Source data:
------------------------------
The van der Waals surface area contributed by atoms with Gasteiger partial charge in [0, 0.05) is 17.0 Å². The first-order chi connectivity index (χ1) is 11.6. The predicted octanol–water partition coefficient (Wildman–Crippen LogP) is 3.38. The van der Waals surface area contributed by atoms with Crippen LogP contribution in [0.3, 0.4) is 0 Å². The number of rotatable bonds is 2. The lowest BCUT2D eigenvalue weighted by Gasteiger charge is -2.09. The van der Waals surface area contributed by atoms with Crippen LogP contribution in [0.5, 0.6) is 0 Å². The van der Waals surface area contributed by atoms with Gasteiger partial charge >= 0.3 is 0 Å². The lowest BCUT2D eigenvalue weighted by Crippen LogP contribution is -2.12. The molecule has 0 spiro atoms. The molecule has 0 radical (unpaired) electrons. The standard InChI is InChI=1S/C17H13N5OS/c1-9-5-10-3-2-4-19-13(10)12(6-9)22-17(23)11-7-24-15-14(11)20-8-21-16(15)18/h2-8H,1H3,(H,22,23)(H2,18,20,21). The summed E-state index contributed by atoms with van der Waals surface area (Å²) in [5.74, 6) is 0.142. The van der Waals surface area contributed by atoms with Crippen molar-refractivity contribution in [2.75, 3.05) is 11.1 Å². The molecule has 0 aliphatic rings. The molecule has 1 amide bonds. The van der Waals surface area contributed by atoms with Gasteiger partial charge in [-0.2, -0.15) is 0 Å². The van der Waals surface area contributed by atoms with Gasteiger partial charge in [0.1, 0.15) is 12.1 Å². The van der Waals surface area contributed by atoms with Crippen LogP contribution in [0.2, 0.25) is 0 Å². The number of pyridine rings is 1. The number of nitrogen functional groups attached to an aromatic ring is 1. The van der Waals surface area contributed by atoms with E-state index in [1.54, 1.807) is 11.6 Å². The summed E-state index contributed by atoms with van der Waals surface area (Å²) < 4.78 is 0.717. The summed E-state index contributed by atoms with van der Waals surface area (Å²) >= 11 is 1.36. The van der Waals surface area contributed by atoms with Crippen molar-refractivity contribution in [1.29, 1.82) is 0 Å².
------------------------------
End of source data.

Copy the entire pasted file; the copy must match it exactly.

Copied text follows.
The van der Waals surface area contributed by atoms with Gasteiger partial charge in [0, 0.05) is 17.0 Å². The first-order chi connectivity index (χ1) is 11.6. The predicted octanol–water partition coefficient (Wildman–Crippen LogP) is 3.38. The van der Waals surface area contributed by atoms with Crippen LogP contribution in [0.3, 0.4) is 0 Å². The number of rotatable bonds is 2. The lowest BCUT2D eigenvalue weighted by Gasteiger charge is -2.09. The van der Waals surface area contributed by atoms with Crippen LogP contribution in [0.5, 0.6) is 0 Å². The van der Waals surface area contributed by atoms with Gasteiger partial charge >= 0.3 is 0 Å². The lowest BCUT2D eigenvalue weighted by Crippen LogP contribution is -2.12. The molecule has 0 spiro atoms. The molecule has 0 radical (unpaired) electrons. The standard InChI is InChI=1S/C17H13N5OS/c1-9-5-10-3-2-4-19-13(10)12(6-9)22-17(23)11-7-24-15-14(11)20-8-21-16(15)18/h2-8H,1H3,(H,22,23)(H2,18,20,21). The summed E-state index contributed by atoms with van der Waals surface area (Å²) in [5.74, 6) is 0.142. The van der Waals surface area contributed by atoms with Crippen molar-refractivity contribution in [2.75, 3.05) is 11.1 Å². The molecule has 0 aliphatic rings. The molecule has 1 amide bonds. The van der Waals surface area contributed by atoms with Gasteiger partial charge in [-0.2, -0.15) is 0 Å². The van der Waals surface area contributed by atoms with Gasteiger partial charge in [0.1, 0.15) is 12.1 Å². The van der Waals surface area contributed by atoms with Crippen LogP contribution in [0.2, 0.25) is 0 Å². The number of pyridine rings is 1. The number of nitrogen functional groups attached to an aromatic ring is 1. The van der Waals surface area contributed by atoms with E-state index in [1.54, 1.807) is 11.6 Å². The summed E-state index contributed by atoms with van der Waals surface area (Å²) < 4.78 is 0.717. The summed E-state index contributed by atoms with van der Waals surface area (Å²) >= 11 is 1.36. The van der Waals surface area contributed by atoms with Crippen molar-refractivity contribution in [1.29, 1.82) is 0 Å².